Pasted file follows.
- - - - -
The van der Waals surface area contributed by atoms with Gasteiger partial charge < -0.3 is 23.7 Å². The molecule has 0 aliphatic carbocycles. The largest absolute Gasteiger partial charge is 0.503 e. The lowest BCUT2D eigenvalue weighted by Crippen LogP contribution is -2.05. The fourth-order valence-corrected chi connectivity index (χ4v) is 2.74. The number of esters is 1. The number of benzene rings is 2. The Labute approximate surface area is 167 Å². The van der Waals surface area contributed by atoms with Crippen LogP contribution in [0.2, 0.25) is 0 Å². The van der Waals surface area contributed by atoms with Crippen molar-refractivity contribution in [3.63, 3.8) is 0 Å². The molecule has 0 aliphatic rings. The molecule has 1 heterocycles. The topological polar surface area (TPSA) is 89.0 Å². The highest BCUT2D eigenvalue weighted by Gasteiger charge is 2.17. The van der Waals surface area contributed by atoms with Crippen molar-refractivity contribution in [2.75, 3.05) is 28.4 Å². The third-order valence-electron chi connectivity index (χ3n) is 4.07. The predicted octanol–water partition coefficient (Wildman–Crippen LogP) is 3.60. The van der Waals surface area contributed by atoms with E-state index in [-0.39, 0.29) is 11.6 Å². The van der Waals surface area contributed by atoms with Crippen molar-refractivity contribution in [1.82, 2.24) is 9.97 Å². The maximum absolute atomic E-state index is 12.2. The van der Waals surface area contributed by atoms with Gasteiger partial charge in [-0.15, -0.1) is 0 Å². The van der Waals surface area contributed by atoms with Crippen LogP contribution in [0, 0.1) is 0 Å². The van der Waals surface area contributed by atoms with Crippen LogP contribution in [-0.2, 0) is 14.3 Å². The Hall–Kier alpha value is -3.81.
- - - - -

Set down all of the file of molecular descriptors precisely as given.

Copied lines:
The van der Waals surface area contributed by atoms with Gasteiger partial charge < -0.3 is 23.7 Å². The molecule has 0 aliphatic carbocycles. The largest absolute Gasteiger partial charge is 0.503 e. The lowest BCUT2D eigenvalue weighted by Crippen LogP contribution is -2.05. The fourth-order valence-corrected chi connectivity index (χ4v) is 2.74. The number of esters is 1. The number of benzene rings is 2. The Labute approximate surface area is 167 Å². The van der Waals surface area contributed by atoms with Crippen LogP contribution in [0.2, 0.25) is 0 Å². The van der Waals surface area contributed by atoms with Crippen molar-refractivity contribution in [3.63, 3.8) is 0 Å². The molecule has 0 aliphatic rings. The molecule has 1 heterocycles. The topological polar surface area (TPSA) is 89.0 Å². The highest BCUT2D eigenvalue weighted by Gasteiger charge is 2.17. The van der Waals surface area contributed by atoms with Crippen molar-refractivity contribution in [2.75, 3.05) is 28.4 Å². The third-order valence-electron chi connectivity index (χ3n) is 4.07. The predicted octanol–water partition coefficient (Wildman–Crippen LogP) is 3.60. The van der Waals surface area contributed by atoms with E-state index in [-0.39, 0.29) is 11.6 Å². The van der Waals surface area contributed by atoms with Crippen molar-refractivity contribution in [1.82, 2.24) is 9.97 Å². The maximum absolute atomic E-state index is 12.2. The van der Waals surface area contributed by atoms with Gasteiger partial charge in [-0.15, -0.1) is 0 Å². The van der Waals surface area contributed by atoms with Crippen LogP contribution in [0, 0.1) is 0 Å². The van der Waals surface area contributed by atoms with Crippen LogP contribution in [-0.2, 0) is 14.3 Å². The Hall–Kier alpha value is -3.81.